This is a 35 year old gentleman. He complained of skin lumps on the knuckles of his fingers. They were not itchy. It started more than one year ago when there was a small papules on one of his knuckles (he forgot which one). There was just very very little itch and he picked and scratched it and the small papule grew bigger and become a nodule. Soon, the itch (as a matter of fact, very very little itch) started on some other knuckles. He did the same (pick and scratch) and these small papules on the knucles became bigger as well. He mentioned that the itch was very very mild. He was advised by his family doctor to stop scratching on them but these plaques did not disappear.
The plaques were quite well defined. They were erythematous with mild scaling and sign of excoriation with some crusting. There were totally 4 such circular plaques on the knuckles (right index finger, left thumb, left index finger, and left little finger). The other un-involved knuckles looked normal.
His feet looked normal. Fingernails and toenails were all normal. No other signs of psoriasis and atopic eczema were found. Finger and toe webspaces were all normal. No signs of fungal infection. Scalp and hair looked normal. Skin of his genitalia was normal.
He did not look anxious nor neurotic.
No history of eczema or psoriasis or atopic diathesis. No significant family history.
He was prescribed super-potent topical steroid and emollient for his skin lesion for over one month. There was minimal improvement.
1. Is this a response to chronic stimulation (picking and scratching)? Like lichenification (corn)? or is it something else? If yes, what started this vicious cycle? And what maintains this vicious cycle?
2. The lesions are not itchy, how can I stop the patient from scratching them? Obviously he knew he should not scratch, and he denied scratching or picking but the fact is that he is still scratching them as signs of excoriation can still be seen.
3. topical steroids didn't work, should we try intra-lesional triamcinolone injection?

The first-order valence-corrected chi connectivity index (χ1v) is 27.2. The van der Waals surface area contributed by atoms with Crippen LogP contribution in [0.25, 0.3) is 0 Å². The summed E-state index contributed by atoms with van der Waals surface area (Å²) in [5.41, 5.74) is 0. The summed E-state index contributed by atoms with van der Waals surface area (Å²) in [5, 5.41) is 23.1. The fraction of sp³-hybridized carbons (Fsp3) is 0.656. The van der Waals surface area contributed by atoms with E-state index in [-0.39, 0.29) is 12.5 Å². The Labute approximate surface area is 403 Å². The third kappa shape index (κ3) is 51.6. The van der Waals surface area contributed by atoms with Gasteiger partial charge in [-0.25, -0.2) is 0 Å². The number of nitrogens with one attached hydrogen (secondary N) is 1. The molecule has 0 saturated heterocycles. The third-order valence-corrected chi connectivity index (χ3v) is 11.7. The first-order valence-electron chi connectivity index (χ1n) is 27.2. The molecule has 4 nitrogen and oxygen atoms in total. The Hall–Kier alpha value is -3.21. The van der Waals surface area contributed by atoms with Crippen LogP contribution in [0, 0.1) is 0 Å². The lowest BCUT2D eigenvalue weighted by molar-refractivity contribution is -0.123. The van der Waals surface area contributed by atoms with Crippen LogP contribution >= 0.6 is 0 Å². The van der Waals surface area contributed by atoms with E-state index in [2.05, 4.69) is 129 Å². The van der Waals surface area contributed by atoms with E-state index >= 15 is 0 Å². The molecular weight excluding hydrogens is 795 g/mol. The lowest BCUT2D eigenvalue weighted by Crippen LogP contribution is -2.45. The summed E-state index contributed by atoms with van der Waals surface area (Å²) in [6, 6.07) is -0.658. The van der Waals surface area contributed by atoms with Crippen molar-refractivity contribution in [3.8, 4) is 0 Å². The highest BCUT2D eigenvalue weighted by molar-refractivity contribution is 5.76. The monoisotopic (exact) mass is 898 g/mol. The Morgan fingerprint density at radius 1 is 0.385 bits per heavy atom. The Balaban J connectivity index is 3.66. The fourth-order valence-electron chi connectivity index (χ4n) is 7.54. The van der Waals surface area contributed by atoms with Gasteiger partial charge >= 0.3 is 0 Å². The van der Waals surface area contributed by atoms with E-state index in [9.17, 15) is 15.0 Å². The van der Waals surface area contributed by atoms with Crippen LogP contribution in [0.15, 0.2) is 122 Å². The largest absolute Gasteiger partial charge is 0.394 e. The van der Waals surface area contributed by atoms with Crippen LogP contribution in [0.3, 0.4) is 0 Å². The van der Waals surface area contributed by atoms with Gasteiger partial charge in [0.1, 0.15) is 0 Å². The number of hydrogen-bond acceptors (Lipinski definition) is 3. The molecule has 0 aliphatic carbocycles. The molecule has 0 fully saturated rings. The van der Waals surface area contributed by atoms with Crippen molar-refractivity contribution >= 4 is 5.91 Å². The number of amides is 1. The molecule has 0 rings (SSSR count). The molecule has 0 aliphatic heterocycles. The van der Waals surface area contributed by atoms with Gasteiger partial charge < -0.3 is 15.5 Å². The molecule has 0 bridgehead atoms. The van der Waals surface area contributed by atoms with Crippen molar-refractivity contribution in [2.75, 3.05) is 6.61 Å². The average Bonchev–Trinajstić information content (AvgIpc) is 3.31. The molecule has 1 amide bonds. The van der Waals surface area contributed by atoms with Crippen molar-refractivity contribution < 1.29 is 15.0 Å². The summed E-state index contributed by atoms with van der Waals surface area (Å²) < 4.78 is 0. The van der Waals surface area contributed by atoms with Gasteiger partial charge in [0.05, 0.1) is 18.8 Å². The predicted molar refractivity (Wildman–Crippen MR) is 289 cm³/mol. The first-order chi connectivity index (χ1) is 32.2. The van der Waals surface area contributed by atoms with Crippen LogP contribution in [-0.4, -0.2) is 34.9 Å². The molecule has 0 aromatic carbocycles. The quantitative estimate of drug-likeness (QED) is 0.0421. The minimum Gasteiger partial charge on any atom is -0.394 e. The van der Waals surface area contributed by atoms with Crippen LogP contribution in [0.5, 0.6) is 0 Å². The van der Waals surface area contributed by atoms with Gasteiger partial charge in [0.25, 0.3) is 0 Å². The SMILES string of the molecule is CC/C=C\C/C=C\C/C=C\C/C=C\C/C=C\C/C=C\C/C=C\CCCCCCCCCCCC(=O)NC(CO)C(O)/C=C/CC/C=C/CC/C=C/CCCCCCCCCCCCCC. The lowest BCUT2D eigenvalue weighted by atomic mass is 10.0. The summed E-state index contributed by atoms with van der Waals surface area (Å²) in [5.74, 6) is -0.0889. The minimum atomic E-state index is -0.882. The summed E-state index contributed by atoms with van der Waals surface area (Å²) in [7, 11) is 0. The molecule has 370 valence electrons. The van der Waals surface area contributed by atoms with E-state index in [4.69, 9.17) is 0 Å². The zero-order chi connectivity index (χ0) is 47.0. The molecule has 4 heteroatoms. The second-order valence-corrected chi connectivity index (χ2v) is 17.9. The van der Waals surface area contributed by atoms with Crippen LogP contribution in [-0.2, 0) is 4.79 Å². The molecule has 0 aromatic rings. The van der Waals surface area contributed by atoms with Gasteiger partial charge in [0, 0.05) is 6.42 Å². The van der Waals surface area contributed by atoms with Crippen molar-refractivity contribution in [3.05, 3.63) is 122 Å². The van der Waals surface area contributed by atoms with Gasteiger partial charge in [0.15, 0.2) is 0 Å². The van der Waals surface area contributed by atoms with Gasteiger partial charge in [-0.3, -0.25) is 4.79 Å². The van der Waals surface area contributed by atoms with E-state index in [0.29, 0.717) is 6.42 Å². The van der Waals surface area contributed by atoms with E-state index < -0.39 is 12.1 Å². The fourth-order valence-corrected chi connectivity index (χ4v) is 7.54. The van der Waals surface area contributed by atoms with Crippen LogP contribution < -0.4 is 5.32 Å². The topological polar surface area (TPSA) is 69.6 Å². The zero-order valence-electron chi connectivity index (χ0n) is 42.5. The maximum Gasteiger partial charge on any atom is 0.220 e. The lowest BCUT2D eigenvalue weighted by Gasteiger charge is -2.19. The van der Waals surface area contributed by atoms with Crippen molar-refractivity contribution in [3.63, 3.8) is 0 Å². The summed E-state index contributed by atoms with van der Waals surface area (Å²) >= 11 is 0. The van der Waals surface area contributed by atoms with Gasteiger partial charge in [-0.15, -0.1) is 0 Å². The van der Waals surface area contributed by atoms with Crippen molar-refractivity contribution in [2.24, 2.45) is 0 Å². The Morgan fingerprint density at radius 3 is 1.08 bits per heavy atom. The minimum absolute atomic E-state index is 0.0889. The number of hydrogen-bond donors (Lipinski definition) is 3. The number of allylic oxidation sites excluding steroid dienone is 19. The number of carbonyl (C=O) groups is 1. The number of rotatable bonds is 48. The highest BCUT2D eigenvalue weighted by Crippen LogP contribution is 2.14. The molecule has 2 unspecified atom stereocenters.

Knuckle pads are benign, asymptomatic, well-circumscribed, smooth, firm, skin-colored papules, nodules, or plaques, located in the skin over the dorsal aspects of the metacarpophalangeal (MCP) and interphalangeal (IP) joints. A history of repetitive trauma related to sports or occupation is often present.
Garrod first described knuckle pads in the medical literature in 1893, but knuckle pads have been observed since the Renaissance era. Allison et al shows a photo of Michelangelo's statue of David displaying knuckle pads (Florence, Italy) as well as his statue of Moses (Rome, Italy), Victory (Florence, Italy), and Giuliano de Medici (Rome, Italy). The name knuckle pad seems to be a misnomer because in most reported cases, lesions occur over the proximal interphalangeal (PIP) joint, not over the knuckles.
Knuckle pads may be idiopathic, genetic, acquired as a response to repetitive trauma, or associated with several other acquired conditions.
Most patients are asymptomatic. Firm skin-colored papules appear sequentially in multiple sites overlying the MCP and PIP joints of the hands. Individual lesions enlarge into well-defined plaques and nodules. Though complaints of pain or functional impairment of fine motor skills are rare, cosmetic concerns frequently are raised. A history of repetitive trauma often is elicited.